Complaints about India's treatment of Indians abroad who have risked their savings in their country of birth reminded me of Manmohan Singh, when he was finance minister, quoting John Maynard Keynes to a group of American businessmen in Houston, Texas. "In the final analysis," he said, "investment is also an act of faith." State Bank of India, please note!
We are quick to accuse those who hesitate to send money to India of lacking in patriotism. We also compare Non-Resident Indians unfavourably with the overseas Chinese.
But as Michael Backman and Charlotte Butler -- who claim in their book Big in Asia: 25 Strategies for Business Success that the 21st century will belong to Indians -- remind readers, there is a crucial difference between the two races. While doing business with the Chinese means developing relationships, "in India it's about making money first."
Clearly, NRIs are not big risk takers. Indians migrate for just one reason -- to make the money that was impossible at home. But in the process, they also learn to appreciate the transparency, punctuality and efficiency of the societies that enable them to make money.
That is where the country they have left behind, with its notorious clerical lethargy, seems so inadequate to the dynamics of the modern marketplace.
The diaspora to which New Delhi looked for help during the first Gulf War turned out to be a disappointment. Of the $2 billion that NRIs moved out of India's external rupee accounts during the war and the political upheavals of 1990-92, about $1 billion was withdrawn between April and June of 1991 alone.
But that is no reason why the State Bank of India should drag its feet over redeeming the five-year, tax-free Resurgent India Bonds carrying interest of between 6.25 per cent and 8 per cent (depending on whether they were bought in American dollars, pounds sterling or the deutschemark) that were floated with such flourish and fanfare in 1998.
Payment became due on October 1. People all over the world are waiting with mounting anger for their capital and promised interest. A friend tells me that senior SBI officials to whom he has sent reminders by post and e-mail do not bother to acknowledge them.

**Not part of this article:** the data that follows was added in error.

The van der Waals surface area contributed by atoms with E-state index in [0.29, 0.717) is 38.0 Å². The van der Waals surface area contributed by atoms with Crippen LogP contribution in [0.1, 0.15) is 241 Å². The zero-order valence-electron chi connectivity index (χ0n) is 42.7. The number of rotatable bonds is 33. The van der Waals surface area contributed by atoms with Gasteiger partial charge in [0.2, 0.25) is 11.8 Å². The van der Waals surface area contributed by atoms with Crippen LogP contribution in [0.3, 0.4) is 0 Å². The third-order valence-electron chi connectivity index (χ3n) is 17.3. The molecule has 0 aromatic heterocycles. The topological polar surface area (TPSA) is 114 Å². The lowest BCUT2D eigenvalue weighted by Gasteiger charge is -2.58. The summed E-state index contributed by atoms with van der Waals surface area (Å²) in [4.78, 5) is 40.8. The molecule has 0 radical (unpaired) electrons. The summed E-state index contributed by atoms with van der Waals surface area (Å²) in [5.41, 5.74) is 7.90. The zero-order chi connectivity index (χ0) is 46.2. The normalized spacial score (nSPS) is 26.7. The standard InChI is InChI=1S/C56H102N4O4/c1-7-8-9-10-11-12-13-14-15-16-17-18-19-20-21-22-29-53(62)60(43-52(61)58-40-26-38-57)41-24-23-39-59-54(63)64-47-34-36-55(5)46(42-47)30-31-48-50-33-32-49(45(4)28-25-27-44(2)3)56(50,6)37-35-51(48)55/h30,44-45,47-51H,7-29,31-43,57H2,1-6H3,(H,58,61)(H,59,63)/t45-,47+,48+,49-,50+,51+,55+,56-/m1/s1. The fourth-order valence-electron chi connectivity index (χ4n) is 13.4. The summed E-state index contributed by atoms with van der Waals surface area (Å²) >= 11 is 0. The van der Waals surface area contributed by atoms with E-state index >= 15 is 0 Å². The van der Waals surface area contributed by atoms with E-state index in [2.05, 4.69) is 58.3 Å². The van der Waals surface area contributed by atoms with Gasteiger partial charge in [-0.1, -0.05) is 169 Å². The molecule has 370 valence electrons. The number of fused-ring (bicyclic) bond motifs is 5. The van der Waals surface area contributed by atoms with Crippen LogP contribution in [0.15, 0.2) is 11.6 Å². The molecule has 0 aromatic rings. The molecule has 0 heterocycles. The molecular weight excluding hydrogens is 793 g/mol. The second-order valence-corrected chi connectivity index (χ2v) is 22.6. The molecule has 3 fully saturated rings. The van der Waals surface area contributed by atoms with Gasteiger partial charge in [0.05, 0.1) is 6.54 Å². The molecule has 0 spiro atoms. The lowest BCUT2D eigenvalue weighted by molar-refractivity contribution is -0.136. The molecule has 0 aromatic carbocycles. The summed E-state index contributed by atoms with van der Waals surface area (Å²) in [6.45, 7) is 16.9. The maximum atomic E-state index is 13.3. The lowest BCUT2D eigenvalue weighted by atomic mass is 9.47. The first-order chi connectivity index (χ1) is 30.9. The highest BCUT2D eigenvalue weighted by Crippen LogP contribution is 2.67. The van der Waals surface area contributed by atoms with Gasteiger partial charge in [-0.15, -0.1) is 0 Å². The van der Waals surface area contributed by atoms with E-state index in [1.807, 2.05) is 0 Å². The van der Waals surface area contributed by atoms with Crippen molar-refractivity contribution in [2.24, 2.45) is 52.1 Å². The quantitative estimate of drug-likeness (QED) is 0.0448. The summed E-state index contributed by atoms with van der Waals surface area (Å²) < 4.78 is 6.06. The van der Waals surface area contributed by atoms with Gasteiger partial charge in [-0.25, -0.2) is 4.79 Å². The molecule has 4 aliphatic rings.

Another friend's informal inquiries elicited the information that only 20 per cent of the money had been returned two weeks after maturity.
I remember the elaborate roadshows and dinner parties of the launch. They were held in London, Paris, Zurich, Geneva, Frankfurt, Amsterdam, Brussels, Dubai, New York, Singapore, Hong Kong and other places. Local dignitaries (like Lord Bagri, the Conservative life peer, in London) were roped in for support.
Buyers were assured that RIBs would be repaid "on the due date or the next working day if the due date is a holiday." Kalpana Killawala, one of the Reserve Bank's general managers, reiterated the promise on the Internet.
Of course, no one suspects an august institution like the SBI of running off with the money. But it's the impact and impression that matter. A humble ledger-keeper in Bombay can damage India's reputation. Delay means actual loss for investors. It also violates normal business practice.
Misgivings were expressed on both sides even in 1998. I heard murmurs that the market offered better returns and that depreciation would erode the RIB's accumulated value. Some even wondered about the borrower's ability and readiness to make timely repayment.
On the other side of the fence, people questioned the scheme's feasibility. Would it prove attractive? Could India afford the interest? I recall S Venkitaraman, the former Reserve Bank governor, being a sturdy supporter. He thought RIBs might yield between $6 billion and $8 billion.
The actual collection of $4.23 billion ($2 billion from the Emirates alone) fell short of his optimistic prediction but was considerably above the original expectation of $1.5 billion. Apparently, the RBI has already cleared the $5.185 billion that SBI will now have to pay out. So, what is SBI up to?
Let me return to Big in Asia. The authors say that "Globalisation, the proliferation of English as the world language of business, the rise of the service sector and the importance of technology -- all things that favour Indians and overseas Indians -- mean that the importance of the overseas Indians is changing relative to that of the overseas Chinese.
In short, the overseas Chinese are losing ground. As a commercial diaspora, overseas Indians -- as many as 25 million Indians live outside India -- have never been as important as they are now, and their influence is increasing."
India can get this affluent and influential community on its side easily enough. But not just by rhetoric. It must demonstrate market ethics and a sense of responsibility. It is instructive in this context to remember that the reason for launching the RIBs was to give a fillip to flagging investment.
The appalling state of our roads, railways and communications was (and is) a major deterrent to foreign investment.
The infrastructure has to be improved to match the rate of investment in China. But that is not the only criterion. The manner in which investors are handled should also inspire confidence.
SBI officers should be more responsive. Repayment cannot be a grudging favour when collection was so exuberant. Promises ought to be kept without reminders.
If delay is unavoidable, interest must be paid for the period that people are denied access to their own funds. This is an internationally recognised legal responsibility. The moral obligation is even greater.India's credibility is at stake.